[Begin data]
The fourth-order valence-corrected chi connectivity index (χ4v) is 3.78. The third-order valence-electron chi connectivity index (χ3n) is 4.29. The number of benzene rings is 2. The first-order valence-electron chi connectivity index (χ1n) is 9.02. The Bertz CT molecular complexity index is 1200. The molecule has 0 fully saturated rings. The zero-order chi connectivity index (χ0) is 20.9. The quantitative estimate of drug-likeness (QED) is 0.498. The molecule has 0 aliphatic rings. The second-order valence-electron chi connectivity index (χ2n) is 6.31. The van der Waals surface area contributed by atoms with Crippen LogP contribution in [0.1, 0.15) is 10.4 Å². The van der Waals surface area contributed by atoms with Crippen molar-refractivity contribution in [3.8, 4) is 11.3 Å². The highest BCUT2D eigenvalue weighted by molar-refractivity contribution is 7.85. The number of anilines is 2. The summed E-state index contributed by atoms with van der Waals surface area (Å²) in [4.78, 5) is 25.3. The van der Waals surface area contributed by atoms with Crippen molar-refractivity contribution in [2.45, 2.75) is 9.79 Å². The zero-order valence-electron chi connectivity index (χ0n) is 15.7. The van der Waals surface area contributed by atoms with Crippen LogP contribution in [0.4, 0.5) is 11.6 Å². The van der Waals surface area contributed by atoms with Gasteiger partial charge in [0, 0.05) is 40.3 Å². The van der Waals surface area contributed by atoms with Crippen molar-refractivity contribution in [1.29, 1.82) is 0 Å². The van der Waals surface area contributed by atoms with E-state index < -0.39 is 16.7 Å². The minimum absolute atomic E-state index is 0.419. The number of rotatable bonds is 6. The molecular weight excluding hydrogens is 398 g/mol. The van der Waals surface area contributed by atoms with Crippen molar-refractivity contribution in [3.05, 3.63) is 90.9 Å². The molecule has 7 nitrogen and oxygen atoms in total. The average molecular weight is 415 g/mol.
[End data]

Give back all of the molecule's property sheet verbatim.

The fourth-order valence-corrected chi connectivity index (χ4v) is 3.78. The third-order valence-electron chi connectivity index (χ3n) is 4.29. The number of benzene rings is 2. The first-order valence-electron chi connectivity index (χ1n) is 9.02. The Bertz CT molecular complexity index is 1200. The molecule has 0 fully saturated rings. The zero-order chi connectivity index (χ0) is 20.9. The quantitative estimate of drug-likeness (QED) is 0.498. The molecule has 0 aliphatic rings. The second-order valence-electron chi connectivity index (χ2n) is 6.31. The van der Waals surface area contributed by atoms with Crippen LogP contribution in [0.1, 0.15) is 10.4 Å². The van der Waals surface area contributed by atoms with Crippen molar-refractivity contribution in [3.8, 4) is 11.3 Å². The highest BCUT2D eigenvalue weighted by molar-refractivity contribution is 7.85. The number of anilines is 2. The summed E-state index contributed by atoms with van der Waals surface area (Å²) in [4.78, 5) is 25.3. The van der Waals surface area contributed by atoms with Crippen molar-refractivity contribution in [2.45, 2.75) is 9.79 Å². The zero-order valence-electron chi connectivity index (χ0n) is 15.7. The van der Waals surface area contributed by atoms with Crippen LogP contribution in [0.4, 0.5) is 11.6 Å². The van der Waals surface area contributed by atoms with Gasteiger partial charge in [0, 0.05) is 40.3 Å². The van der Waals surface area contributed by atoms with Crippen molar-refractivity contribution in [1.29, 1.82) is 0 Å². The van der Waals surface area contributed by atoms with E-state index < -0.39 is 16.7 Å². The minimum absolute atomic E-state index is 0.419. The number of rotatable bonds is 6. The molecular weight excluding hydrogens is 398 g/mol. The van der Waals surface area contributed by atoms with Crippen molar-refractivity contribution in [3.05, 3.63) is 90.9 Å². The molecule has 7 nitrogen and oxygen atoms in total. The average molecular weight is 415 g/mol.